Search Images Maps Play YouTube News Gmail Drive More »
Sign in
Screen reader users: click this link for accessible mode. Accessible mode has the same essential features but works better with your reader.

Patents

  1. Advanced Patent Search
Publication numberUS9678793 B2
Publication typeGrant
Application numberUS 14/632,494
Publication date13 Jun 2017
Filing date26 Feb 2015
Priority date26 Feb 2015
Also published asUS20160253208
Publication number14632494, 632494, US 9678793 B2, US 9678793B2, US-B2-9678793, US9678793 B2, US9678793B2
InventorsAruun K. Kumar, David C. Reed, Max D. Smith
Original AssigneeInternational Business Machines Corporation
Export CitationBiBTeX, EndNote, RefMan
External Links: USPTO, USPTO Assignment, Espacenet
Resource-based job scheduling
US 9678793 B2
Abstract
Resource-based optimization is used to resolve some abnormal job terminations. An abnormal job termination is analyzed to determine if a resource shortage caused the termination. For a resource-dependent termination, the job is rescheduled for a time when sufficient resources are available.
Images(3)
Previous page
Next page
Claims(20)
What is claimed is:
1. A method comprising:
determining an abnormal termination of a job is an environmental type abnormal termination, wherein the environmental type abnormal termination is caused by a set of factors within an operating environment;
collecting resource usage data related to the set of factors that caused the environmental type abnormal termination;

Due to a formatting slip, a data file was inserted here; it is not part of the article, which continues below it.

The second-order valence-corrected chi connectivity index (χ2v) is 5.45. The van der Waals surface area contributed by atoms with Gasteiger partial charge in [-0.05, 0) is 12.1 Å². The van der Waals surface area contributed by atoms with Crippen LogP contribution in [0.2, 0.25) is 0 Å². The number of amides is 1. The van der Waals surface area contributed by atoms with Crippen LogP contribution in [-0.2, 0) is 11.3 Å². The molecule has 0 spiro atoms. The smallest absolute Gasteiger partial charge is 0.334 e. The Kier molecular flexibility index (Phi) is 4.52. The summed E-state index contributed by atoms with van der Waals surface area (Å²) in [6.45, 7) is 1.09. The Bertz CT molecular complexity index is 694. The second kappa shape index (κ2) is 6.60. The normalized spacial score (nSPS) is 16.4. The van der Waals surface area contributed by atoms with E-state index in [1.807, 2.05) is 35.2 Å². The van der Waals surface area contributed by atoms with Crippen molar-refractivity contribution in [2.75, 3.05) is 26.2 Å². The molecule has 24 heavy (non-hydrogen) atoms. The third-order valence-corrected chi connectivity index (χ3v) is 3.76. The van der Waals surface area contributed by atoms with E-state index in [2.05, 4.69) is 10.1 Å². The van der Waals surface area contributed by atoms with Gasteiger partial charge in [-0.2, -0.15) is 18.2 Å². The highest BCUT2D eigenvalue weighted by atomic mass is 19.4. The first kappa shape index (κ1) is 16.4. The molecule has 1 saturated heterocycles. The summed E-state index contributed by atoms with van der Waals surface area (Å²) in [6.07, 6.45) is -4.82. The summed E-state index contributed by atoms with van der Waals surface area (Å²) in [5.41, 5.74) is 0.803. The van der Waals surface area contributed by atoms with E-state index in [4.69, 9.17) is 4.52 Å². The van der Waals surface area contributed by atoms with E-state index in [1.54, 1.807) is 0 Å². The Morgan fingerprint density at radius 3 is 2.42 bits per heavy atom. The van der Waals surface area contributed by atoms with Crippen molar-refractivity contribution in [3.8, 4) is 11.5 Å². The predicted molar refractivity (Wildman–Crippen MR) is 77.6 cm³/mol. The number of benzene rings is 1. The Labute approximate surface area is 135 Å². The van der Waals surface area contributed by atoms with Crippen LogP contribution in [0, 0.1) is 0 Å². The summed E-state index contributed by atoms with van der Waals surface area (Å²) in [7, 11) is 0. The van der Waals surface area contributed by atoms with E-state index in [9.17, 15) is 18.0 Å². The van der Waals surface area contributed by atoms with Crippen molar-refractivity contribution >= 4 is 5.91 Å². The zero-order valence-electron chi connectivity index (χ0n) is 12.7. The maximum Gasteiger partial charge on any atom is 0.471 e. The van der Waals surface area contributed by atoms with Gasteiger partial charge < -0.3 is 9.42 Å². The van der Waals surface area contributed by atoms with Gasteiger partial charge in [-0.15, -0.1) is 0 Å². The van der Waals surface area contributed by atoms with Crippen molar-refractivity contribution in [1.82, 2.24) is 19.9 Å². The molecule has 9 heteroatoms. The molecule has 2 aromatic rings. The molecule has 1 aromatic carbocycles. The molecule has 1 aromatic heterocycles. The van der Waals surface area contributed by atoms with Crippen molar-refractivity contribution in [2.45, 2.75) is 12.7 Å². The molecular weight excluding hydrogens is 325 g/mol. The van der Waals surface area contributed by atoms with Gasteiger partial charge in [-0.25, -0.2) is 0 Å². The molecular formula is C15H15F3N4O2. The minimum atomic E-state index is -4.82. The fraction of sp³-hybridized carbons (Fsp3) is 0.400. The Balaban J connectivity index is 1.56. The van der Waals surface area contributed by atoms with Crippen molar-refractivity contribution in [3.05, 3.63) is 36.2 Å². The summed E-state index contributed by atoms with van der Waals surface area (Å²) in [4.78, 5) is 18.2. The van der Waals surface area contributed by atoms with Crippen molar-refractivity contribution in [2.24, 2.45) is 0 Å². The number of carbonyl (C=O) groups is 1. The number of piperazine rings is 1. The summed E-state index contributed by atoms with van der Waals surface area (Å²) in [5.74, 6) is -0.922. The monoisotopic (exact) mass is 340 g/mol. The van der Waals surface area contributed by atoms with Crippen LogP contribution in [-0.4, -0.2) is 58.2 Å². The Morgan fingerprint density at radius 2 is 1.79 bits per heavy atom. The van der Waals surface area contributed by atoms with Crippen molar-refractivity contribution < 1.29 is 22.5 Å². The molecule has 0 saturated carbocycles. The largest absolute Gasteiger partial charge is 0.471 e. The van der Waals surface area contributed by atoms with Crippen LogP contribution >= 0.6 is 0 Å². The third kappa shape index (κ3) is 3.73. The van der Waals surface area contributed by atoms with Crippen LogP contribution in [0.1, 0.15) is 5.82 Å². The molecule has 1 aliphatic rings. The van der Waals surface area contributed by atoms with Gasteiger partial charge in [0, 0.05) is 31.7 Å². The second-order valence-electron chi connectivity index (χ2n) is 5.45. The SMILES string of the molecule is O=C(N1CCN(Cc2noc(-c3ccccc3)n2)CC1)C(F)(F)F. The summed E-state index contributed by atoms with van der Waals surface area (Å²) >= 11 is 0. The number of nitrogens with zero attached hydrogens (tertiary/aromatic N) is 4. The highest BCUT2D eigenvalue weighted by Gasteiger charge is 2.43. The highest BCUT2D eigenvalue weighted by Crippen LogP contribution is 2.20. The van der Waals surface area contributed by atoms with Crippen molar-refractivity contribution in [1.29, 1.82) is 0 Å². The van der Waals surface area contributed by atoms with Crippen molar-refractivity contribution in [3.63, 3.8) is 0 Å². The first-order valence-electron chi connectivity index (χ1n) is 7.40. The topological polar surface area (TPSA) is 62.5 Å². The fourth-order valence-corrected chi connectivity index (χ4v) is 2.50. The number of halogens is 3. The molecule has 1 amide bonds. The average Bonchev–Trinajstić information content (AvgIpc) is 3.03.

analyzing resource availability, based at least in part on the resource usage data, to generate a resource availability analysis;
determining the set of factors that caused the environmental type abnormal termination do not exist at an alternate runtime; and
taking a rescheduling action, based at least in part on the resource availability analysis and determining the set of factors that caused the environmental type abnormal termination do not exist at the alternate runtime;
wherein:
at least the determining steps are performed by computer software running on computer hardware.
2. The method of claim 1, wherein the rescheduling action includes:
scheduling the job for the alternate runtime.
3. The method of claim 2, wherein the alternate runtime is a best time based, at least in part, on the resource usage data and the resource availability analysis.
4. The method of claim 1, further comprising:
transmitting a message to a user describing the rescheduling action.
5. The method of claim 1, wherein the resource usage data includes a set of prior rescheduling actions.
6. The method of claim 1, wherein the abnormal termination is a secondary abnormal termination.
7. The method of claim 1, wherein the set of factors within the operating environment include at least one factor selected from the group consisting of:
a lack of memory resources;
a lack of storage resources; and
a lack of time to complete the job.
8. A computer program product comprising a computer readable storage medium having stored thereon: